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Globe Telecom becomes first Filipino company to set science-based net zero target

The subsidiary of Philippines’ conglomerate, Ayala Corp, is aiming for net zero emissions by 2050 under the Science-Based Targets Initiative (SBTi), which helps firms translate the Paris Agreement’s goal into concrete measures.

Globe Telecom headquarters in Taguig City, Philippines.
The Globe Telecom headquarters in Taguig City, Philippines. Image: Jaime Augusto Zobel de Ayala Facebook page 

Globe Telecom, the telecommunications subsidiary of Filipino conglomerate Ayala Corp, has pledged to bring down its greenhouse gas emissions to net zero by 2050 in line with climate science.

It announced on Monday that it has signed up with Science-Based Targets initiative (SBTi), a non-profit that helps companies translate the Paris Agreement’s goal into concrete measures. The Paris accord aims to limit global warming to 1.5 degrees Celsius compared to pre-industrial levels.

“We recognise the critical need to take action now to counter climate change. The imminent crisis is already threatening people, businesses, and economies worldwide. Companies like ours have a vital role to play, utilising innovations, technologies, and expertise to decarbonise our operations and serve as a guidepost for other organisations to follow,” said Ernest L. Cu, Globe Telecom president and chief executive. 

Globe is the first Filipino company to have in place science-based plans to achieve net zero greenhouse gas emissions within the next 30 years. Filipino non-profit GenerationHope, Inc. enlisted with SBTi earlier than Globe in 2019, but promised to reduce emissions by 28 per cent by 2030. SBTi sets a strict criteria which specifies how much and how quickly companies need to curb their emissions. There are currently 320 Asian companies that have set carbon-cutting targets or are in the process of getting targets approved.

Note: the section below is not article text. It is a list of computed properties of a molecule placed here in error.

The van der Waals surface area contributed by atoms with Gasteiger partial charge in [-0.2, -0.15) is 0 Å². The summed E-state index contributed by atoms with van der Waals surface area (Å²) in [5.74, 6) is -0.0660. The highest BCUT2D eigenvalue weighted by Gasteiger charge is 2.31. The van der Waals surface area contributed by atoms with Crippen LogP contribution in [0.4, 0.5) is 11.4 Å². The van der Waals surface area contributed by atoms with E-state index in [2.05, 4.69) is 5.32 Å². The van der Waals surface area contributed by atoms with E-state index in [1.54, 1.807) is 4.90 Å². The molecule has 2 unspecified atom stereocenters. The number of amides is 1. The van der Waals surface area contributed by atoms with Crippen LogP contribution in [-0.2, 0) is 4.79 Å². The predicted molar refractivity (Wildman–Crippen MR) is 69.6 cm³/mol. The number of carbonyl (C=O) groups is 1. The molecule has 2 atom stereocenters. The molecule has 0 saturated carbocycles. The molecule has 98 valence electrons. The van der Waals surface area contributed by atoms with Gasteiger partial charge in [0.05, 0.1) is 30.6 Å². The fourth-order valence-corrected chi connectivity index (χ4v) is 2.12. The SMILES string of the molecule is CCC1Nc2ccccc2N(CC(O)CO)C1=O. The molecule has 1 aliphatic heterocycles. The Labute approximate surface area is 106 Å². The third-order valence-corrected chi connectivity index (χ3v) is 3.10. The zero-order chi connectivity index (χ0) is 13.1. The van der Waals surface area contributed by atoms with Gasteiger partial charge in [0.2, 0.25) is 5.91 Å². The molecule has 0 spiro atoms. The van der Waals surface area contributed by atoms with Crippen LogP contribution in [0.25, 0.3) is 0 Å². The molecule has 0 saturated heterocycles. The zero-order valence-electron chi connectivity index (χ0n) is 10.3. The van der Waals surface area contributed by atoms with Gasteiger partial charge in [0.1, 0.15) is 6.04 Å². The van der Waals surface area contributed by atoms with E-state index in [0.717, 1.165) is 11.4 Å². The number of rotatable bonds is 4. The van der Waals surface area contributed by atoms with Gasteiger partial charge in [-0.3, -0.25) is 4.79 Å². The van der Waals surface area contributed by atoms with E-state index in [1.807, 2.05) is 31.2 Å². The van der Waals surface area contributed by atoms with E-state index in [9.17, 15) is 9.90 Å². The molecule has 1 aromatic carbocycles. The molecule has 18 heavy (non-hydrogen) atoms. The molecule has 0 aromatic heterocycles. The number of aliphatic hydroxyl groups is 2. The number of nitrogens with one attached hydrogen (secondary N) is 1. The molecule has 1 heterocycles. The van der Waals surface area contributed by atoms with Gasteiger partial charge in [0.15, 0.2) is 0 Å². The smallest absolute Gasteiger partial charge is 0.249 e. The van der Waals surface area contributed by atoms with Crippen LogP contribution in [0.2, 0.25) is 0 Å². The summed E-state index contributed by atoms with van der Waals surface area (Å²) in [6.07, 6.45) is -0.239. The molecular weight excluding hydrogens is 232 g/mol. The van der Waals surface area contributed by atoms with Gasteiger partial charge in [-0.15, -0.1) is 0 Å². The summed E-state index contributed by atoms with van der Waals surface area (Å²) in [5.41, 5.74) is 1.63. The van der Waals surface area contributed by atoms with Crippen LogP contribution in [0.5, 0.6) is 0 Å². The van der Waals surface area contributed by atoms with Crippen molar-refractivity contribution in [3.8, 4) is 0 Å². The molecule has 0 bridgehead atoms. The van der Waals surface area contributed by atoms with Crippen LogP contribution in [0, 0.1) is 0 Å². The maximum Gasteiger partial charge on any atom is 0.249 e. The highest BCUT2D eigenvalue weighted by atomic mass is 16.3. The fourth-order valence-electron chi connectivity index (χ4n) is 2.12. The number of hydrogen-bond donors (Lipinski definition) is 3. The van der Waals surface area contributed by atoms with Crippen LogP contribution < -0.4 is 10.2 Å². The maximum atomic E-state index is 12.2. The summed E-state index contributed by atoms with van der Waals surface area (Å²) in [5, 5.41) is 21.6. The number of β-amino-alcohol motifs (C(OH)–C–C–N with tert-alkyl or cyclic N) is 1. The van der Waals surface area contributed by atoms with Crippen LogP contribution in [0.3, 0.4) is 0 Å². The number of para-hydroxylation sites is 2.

In a statement, Cu said Globe will determine the percentage of emissions in its operations over the next 24 months while SBTi will independently assess the firm’s direct and indirect emissions reduction targets. Direct emissions include fuel combustion from company-owned vehicles and generator sets, while indirect emissions cover the electricity purchases and use of the organisation. 

Globe shifted to buying power bundled with verified carbon offsets from renewable energy plants in 2019, but added four more offices operating on clean energy soon after lockdown restrictions were lifted last year. 

The electricity powering the company’s facilities are from a combination of solar, geothermal and hydro sources from suppliers such as AC Energy, First Gen, MPower, and AboitizPower. 

As of 2020, 3.95 per cent of its energy in its offices and facilities had been sourced from clean power, with the company spending close to US$2.5 million in power purchase agreements for renewable energy, according to its company report. 

Globe has likewise set up a carbon fibre cell site tower in Bolinao, Pangasinan, that uses fuel cell, lithium-ion batteries, direct-current (DC) generator sets, and solar power that contribute less carbon dioxide and occupy less land, translating to more efficient land use. 

Early this year, it announced it will disclose its sustainability data in line with the Task Force on Climate-Related Financial Disclosure (TCFD), a framework for companies to provide climate-related data to investors, and align how it assesses business risk with environmental, social and governance-related (ESG) risks.

Cu said: “Business as usual is no longer an option. Setting and working towards science-based targets will help protect our consumers and us against future disruptions.”

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